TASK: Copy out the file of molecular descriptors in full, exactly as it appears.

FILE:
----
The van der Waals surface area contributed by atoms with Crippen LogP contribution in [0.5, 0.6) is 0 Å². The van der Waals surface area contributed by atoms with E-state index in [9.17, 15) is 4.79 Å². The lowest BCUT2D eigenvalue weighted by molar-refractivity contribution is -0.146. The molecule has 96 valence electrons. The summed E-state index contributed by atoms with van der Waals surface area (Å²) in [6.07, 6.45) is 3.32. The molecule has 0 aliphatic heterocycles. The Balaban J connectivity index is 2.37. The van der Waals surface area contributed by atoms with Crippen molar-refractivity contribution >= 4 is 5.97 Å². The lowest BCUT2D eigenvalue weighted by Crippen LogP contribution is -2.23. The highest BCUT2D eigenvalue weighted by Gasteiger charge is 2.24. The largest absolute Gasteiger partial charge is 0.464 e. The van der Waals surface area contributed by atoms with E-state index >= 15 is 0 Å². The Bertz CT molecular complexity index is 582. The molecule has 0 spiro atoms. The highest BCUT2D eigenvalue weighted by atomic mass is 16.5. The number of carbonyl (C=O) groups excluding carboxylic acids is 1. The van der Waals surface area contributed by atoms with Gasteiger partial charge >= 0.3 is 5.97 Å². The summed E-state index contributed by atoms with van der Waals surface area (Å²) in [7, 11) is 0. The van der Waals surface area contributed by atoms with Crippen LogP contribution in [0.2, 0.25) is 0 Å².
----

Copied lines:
The van der Waals surface area contributed by atoms with Crippen LogP contribution in [0.5, 0.6) is 0 Å². The van der Waals surface area contributed by atoms with E-state index in [9.17, 15) is 4.79 Å². The lowest BCUT2D eigenvalue weighted by molar-refractivity contribution is -0.146. The molecule has 96 valence electrons. The summed E-state index contributed by atoms with van der Waals surface area (Å²) in [6.07, 6.45) is 3.32. The molecule has 0 aliphatic heterocycles. The Balaban J connectivity index is 2.37. The van der Waals surface area contributed by atoms with Crippen molar-refractivity contribution >= 4 is 5.97 Å². The lowest BCUT2D eigenvalue weighted by Crippen LogP contribution is -2.23. The highest BCUT2D eigenvalue weighted by Gasteiger charge is 2.24. The largest absolute Gasteiger partial charge is 0.464 e. The van der Waals surface area contributed by atoms with E-state index >= 15 is 0 Å². The Bertz CT molecular complexity index is 582. The molecule has 0 spiro atoms. The highest BCUT2D eigenvalue weighted by atomic mass is 16.5. The number of carbonyl (C=O) groups excluding carboxylic acids is 1. The van der Waals surface area contributed by atoms with Gasteiger partial charge >= 0.3 is 5.97 Å². The summed E-state index contributed by atoms with van der Waals surface area (Å²) in [7, 11) is 0. The van der Waals surface area contributed by atoms with Crippen LogP contribution in [0.2, 0.25) is 0 Å².